Regional Gardening Reports :: National Gardening Association

Upper South

July, 2010
Regional Report

Make Berry Vinegar

Berries are wonderful in desserts, but they also add great flavor to vinegars. Berry vinegars brighten salads and make wonderful gifts, too. To make, place 3 cups clean, dry raspberries, blackberries, or strawberries in a large glass or ceramic bowl. In a saucepan, heat 4 cups white wine vinegar and one-half cup sugar, stirring, until the sugar is dissolved. Pour over the berries, cover, and let sit for two days. Strain and pour into bottles. Store in a cool, dark place.

Plant Fall Crops

Throughout the month of August, you can sow seeds and set transplants of cool-season crops like turnips, kale, radishes, collards, spinach, arugula, lettuce, beets, cabbage, and broccoli. Be sure to keep the area where they are planted well watered to encourage germination and good growth. Adding shade cloth will be beneficial if the weather is particularly hot. Plan on providing row covers to protect from light frosts later.

Monitor for Pests

At least once a week, walk around your garden to check for pests. Invest in a hand lens and a pest identification handbook so that you can properly identify pests before taking any action. Remember that some insects are "good guys." Don't rush in with chemicals, even organic ones, if the damage seems to be minimal. Many pests can be controlled with handpicking and destroying eggs.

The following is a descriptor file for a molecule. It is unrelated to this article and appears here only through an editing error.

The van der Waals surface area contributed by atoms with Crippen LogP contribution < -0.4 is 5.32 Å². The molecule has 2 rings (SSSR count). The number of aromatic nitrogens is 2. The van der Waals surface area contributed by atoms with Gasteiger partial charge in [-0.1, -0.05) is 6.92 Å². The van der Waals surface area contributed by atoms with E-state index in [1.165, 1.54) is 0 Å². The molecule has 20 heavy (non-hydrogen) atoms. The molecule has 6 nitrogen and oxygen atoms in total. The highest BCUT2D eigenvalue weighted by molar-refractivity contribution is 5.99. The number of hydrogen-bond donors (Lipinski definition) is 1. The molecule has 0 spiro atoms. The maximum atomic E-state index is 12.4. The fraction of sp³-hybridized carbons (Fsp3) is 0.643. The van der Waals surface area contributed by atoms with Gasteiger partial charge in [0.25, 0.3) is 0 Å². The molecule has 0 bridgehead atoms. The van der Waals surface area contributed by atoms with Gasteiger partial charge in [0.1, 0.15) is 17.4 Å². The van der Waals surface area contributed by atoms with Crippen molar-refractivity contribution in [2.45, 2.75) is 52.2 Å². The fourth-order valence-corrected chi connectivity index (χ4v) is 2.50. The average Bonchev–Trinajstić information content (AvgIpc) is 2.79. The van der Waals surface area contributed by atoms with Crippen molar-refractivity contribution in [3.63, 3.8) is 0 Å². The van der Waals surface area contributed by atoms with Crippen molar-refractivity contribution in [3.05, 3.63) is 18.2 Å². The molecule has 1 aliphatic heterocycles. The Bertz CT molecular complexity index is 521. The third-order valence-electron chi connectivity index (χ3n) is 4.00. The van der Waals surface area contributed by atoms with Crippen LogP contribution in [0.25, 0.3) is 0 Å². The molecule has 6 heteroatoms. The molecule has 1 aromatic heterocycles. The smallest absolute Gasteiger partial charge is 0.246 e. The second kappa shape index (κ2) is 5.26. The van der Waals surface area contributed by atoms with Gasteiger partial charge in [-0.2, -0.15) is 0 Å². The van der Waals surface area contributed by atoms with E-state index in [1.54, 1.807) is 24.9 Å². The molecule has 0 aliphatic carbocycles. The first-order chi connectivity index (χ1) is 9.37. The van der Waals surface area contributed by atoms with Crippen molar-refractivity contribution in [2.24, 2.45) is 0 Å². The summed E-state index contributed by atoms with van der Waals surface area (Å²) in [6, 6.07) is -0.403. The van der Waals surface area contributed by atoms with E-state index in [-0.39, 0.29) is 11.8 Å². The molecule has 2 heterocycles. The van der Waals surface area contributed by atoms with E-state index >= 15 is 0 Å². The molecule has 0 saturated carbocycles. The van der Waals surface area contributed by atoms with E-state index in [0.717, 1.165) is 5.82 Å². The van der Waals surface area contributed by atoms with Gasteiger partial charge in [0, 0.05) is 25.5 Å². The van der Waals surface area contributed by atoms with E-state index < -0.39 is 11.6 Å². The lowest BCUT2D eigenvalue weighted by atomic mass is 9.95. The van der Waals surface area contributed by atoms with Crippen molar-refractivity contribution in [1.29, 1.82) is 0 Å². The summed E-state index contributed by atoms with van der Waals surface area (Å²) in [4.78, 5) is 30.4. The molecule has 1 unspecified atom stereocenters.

Water As Necessary

Although well-prepared soil and an organic mulch will limit the need for supplementary watering, if there is not a soaking rain each week, extra water may be necessary to keep plants healthy and thriving. Drip irrigation is the most efficient way to water, but, lacking that, target water applications to the root zone, keeping foliage dry to prevent foliar diseases and to use water wisely. Use collected rainwater from a barrel whenever possible.

Share Produce

At the height of the summer vegetable garden, many plants need harvesting at least every other day in order for the plants keep producing. This abundance can become overwhelming. Find a local food bank or soup kitchen that takes homegrown vegetables. And don't forget friends, neighbors, or other people who might welcome the bounty. Just remember to ask first and only offer a reasonable amount.


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